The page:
So what are the facts on the EU migrants in the UK which seem to have formed so great a part of the Brexit vote to leave? Firstly they are more likely to be of working age – nearly 70% compared with only half of the UK-born population – more likely to be employed, and more likely to have a degree or professional qualification. In other words contributing to the skilled workforce the UK dearly needs to attract and maintain.

A significant number of the businesses interviewed in a recent BIS survey stated that having access to migrant workers had led to improvements in business performance and productivity, and migrants were seen as essential to maintain and grow the business.

Migration also has an impact on the sustainability gap of public finances, increasing the number of potential tax payers, and in general immigrants in OECD countries pay as much in taxes as they take in benefits, according to the OECD 2013’s International Immigration Outlook. In particular, according to a report for the Centre for Research and Analysis of Migration, EU workers in the UK take less from the benefits system than UK born do, as they bring in education paid for by their native countries, and typically return before they require pension support.

Immigration also improves competitiveness and productivity. The growing social or ethnic diversity due to immigration encourages innovation and entrepreneurship, increases the size of the local economy, and increases trade and international linkages through diasporas. In 2013 the Office for Budget Responsibility calculated that increasing UK immigration to 300,000 annually would reduce UK government debt by almost a third – while stopping immigration would increase the debt by almost 50%.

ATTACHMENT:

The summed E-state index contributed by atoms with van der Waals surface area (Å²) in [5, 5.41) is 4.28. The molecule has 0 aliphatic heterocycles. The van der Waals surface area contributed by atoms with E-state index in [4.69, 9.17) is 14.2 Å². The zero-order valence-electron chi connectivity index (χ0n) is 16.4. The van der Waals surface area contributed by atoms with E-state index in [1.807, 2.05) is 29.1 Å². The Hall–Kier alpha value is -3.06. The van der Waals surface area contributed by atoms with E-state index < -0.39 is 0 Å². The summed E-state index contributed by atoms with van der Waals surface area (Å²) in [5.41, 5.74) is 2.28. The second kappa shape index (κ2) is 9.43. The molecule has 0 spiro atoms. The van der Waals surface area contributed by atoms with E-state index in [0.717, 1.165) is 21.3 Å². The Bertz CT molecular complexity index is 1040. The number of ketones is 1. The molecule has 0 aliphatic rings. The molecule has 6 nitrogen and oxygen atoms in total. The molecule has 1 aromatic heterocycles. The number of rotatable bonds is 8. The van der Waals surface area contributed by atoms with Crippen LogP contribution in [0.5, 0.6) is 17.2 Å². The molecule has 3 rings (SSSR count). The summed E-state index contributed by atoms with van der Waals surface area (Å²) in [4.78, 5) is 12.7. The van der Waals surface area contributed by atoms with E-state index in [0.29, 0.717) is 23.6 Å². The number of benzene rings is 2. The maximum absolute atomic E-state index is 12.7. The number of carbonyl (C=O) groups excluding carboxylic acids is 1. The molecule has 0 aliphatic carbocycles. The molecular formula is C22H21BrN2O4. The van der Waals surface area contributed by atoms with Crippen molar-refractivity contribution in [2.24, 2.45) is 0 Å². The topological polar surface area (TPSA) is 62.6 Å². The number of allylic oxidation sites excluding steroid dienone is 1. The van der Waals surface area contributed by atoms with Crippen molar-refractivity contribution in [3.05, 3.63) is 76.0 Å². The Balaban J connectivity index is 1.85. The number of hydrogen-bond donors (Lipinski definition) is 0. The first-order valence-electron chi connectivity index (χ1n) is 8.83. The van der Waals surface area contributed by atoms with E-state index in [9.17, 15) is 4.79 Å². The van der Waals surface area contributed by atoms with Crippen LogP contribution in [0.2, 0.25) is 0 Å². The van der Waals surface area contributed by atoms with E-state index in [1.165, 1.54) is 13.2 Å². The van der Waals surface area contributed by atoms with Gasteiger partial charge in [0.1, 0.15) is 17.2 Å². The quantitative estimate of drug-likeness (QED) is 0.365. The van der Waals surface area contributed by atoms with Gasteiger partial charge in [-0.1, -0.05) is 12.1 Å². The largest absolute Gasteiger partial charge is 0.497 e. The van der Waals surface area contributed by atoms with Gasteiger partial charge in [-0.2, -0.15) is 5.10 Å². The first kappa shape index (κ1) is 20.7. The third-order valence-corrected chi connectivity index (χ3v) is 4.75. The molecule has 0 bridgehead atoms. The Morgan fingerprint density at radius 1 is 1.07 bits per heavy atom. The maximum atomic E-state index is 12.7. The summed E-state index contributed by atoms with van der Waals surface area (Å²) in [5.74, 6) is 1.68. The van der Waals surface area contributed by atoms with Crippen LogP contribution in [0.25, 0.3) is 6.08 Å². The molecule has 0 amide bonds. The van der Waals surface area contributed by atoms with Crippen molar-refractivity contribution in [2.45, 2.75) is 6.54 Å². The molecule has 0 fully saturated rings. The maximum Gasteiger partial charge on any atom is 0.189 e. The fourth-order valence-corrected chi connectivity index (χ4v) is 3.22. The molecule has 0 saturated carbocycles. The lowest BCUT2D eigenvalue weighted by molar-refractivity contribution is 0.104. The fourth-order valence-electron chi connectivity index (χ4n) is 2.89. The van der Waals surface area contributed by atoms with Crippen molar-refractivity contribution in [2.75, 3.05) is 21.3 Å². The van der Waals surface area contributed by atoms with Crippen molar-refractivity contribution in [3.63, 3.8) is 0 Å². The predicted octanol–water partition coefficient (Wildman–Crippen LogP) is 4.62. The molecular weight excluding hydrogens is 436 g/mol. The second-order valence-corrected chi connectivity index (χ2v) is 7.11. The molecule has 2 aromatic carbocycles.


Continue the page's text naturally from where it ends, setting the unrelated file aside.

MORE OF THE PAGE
Migration data is complex, however, and the national benefit to the economy and society are often clouded by local concerns, including those based on perception rather than experience. For example, while new EU migrants displace earlier EU migrants in the UK labour market, they do not displace UK born workers. Yet the perception of those voting for Brexit in the June referendum was different. Ironically the unemployment rate at the time was 4.9%, the lowest since 2005. (See figure 11 in The Office of National Statistics’ 2016 Labour Market Survey.)

Prior to Brexit some 29% of agricultural growers experienced problems recruiting enough labour and nearly half anticipated labour shortages by the end of the decade. As John Shropshire declared ‘… if there were controls on labour that made it difficult… one option would be to take these machines, the celery rigs all around us, to Poland and grow the product there.’ If you can move a whole celery farm out of the UK to find labour – I suppose you can move anything!

This opinion piece reflects the views of the author, and does not necessarily reflect the position of the Oxford Martin School or the University of Oxford. Any errors or omissions are those of the author.